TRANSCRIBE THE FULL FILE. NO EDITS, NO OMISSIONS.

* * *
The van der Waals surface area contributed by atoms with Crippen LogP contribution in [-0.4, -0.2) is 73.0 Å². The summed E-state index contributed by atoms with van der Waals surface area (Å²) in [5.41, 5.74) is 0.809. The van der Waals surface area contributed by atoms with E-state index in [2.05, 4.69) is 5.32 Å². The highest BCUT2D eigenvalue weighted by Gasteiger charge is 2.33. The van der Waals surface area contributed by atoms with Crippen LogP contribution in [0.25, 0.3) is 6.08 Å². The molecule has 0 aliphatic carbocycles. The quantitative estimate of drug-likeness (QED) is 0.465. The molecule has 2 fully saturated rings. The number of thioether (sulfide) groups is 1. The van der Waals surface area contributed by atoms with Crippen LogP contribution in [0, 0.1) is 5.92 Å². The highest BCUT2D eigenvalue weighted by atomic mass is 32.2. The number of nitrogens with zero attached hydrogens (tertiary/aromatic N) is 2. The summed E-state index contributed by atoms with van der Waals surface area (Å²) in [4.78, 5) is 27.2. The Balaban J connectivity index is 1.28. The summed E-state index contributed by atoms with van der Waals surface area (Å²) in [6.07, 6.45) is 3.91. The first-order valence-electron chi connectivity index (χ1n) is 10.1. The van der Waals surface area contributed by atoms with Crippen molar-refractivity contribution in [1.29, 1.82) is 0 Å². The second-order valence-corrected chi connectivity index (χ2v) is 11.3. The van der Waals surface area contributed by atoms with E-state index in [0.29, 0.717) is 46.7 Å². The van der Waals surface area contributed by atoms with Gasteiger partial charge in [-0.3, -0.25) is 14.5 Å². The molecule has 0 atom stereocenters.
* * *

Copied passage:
The van der Waals surface area contributed by atoms with Crippen LogP contribution in [-0.4, -0.2) is 73.0 Å². The summed E-state index contributed by atoms with van der Waals surface area (Å²) in [5.41, 5.74) is 0.809. The van der Waals surface area contributed by atoms with E-state index in [2.05, 4.69) is 5.32 Å². The highest BCUT2D eigenvalue weighted by Gasteiger charge is 2.33. The van der Waals surface area contributed by atoms with Crippen LogP contribution in [0.25, 0.3) is 6.08 Å². The molecule has 0 aliphatic carbocycles. The quantitative estimate of drug-likeness (QED) is 0.465. The molecule has 2 fully saturated rings. The number of thioether (sulfide) groups is 1. The van der Waals surface area contributed by atoms with Crippen LogP contribution in [0, 0.1) is 5.92 Å². The highest BCUT2D eigenvalue weighted by atomic mass is 32.2. The number of nitrogens with zero attached hydrogens (tertiary/aromatic N) is 2. The summed E-state index contributed by atoms with van der Waals surface area (Å²) in [4.78, 5) is 27.2. The Balaban J connectivity index is 1.28. The summed E-state index contributed by atoms with van der Waals surface area (Å²) in [6.07, 6.45) is 3.91. The first-order valence-electron chi connectivity index (χ1n) is 10.1. The van der Waals surface area contributed by atoms with Crippen molar-refractivity contribution in [1.29, 1.82) is 0 Å². The second-order valence-corrected chi connectivity index (χ2v) is 11.3. The van der Waals surface area contributed by atoms with E-state index in [0.29, 0.717) is 46.7 Å². The van der Waals surface area contributed by atoms with Gasteiger partial charge in [-0.3, -0.25) is 14.5 Å². The molecule has 0 atom stereocenters.